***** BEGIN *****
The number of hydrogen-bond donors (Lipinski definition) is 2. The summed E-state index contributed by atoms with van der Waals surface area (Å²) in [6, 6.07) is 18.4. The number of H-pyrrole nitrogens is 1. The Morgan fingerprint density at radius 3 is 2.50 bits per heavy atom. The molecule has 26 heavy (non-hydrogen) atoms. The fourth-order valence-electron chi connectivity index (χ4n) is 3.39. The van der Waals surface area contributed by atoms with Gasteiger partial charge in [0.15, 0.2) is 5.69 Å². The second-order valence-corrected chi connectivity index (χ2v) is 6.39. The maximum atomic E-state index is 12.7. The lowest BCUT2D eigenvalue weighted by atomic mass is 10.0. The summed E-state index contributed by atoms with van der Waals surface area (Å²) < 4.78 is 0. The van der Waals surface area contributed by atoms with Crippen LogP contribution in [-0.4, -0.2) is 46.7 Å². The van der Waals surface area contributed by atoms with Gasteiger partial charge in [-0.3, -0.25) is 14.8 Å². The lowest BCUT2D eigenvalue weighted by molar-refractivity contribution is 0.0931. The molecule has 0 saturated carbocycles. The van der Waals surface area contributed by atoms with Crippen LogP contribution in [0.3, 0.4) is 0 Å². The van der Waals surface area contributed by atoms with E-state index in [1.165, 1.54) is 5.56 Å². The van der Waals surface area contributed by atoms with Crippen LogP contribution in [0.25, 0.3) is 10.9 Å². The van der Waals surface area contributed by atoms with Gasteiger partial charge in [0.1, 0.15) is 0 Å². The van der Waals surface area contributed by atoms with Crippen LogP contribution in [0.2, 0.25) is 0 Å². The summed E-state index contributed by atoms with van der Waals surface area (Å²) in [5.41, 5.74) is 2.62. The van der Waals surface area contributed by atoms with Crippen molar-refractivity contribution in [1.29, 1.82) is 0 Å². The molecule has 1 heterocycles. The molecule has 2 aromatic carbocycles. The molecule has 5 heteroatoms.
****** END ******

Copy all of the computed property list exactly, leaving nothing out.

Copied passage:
The number of hydrogen-bond donors (Lipinski definition) is 2. The summed E-state index contributed by atoms with van der Waals surface area (Å²) in [6, 6.07) is 18.4. The number of H-pyrrole nitrogens is 1. The Morgan fingerprint density at radius 3 is 2.50 bits per heavy atom. The molecule has 26 heavy (non-hydrogen) atoms. The fourth-order valence-electron chi connectivity index (χ4n) is 3.39. The van der Waals surface area contributed by atoms with Gasteiger partial charge in [0.15, 0.2) is 5.69 Å². The second-order valence-corrected chi connectivity index (χ2v) is 6.39. The maximum atomic E-state index is 12.7. The lowest BCUT2D eigenvalue weighted by atomic mass is 10.0. The summed E-state index contributed by atoms with van der Waals surface area (Å²) < 4.78 is 0. The van der Waals surface area contributed by atoms with Crippen LogP contribution in [-0.4, -0.2) is 46.7 Å². The van der Waals surface area contributed by atoms with Gasteiger partial charge in [-0.3, -0.25) is 14.8 Å². The lowest BCUT2D eigenvalue weighted by molar-refractivity contribution is 0.0931. The molecule has 0 saturated carbocycles. The van der Waals surface area contributed by atoms with Crippen LogP contribution in [0.3, 0.4) is 0 Å². The van der Waals surface area contributed by atoms with E-state index in [1.165, 1.54) is 5.56 Å². The van der Waals surface area contributed by atoms with Crippen LogP contribution in [0.25, 0.3) is 10.9 Å². The van der Waals surface area contributed by atoms with Gasteiger partial charge in [0.1, 0.15) is 0 Å². The van der Waals surface area contributed by atoms with Crippen LogP contribution in [0.2, 0.25) is 0 Å². The summed E-state index contributed by atoms with van der Waals surface area (Å²) in [5.41, 5.74) is 2.62. The van der Waals surface area contributed by atoms with Crippen molar-refractivity contribution in [1.29, 1.82) is 0 Å². The molecule has 1 heterocycles. The molecule has 2 aromatic carbocycles. The molecule has 5 heteroatoms.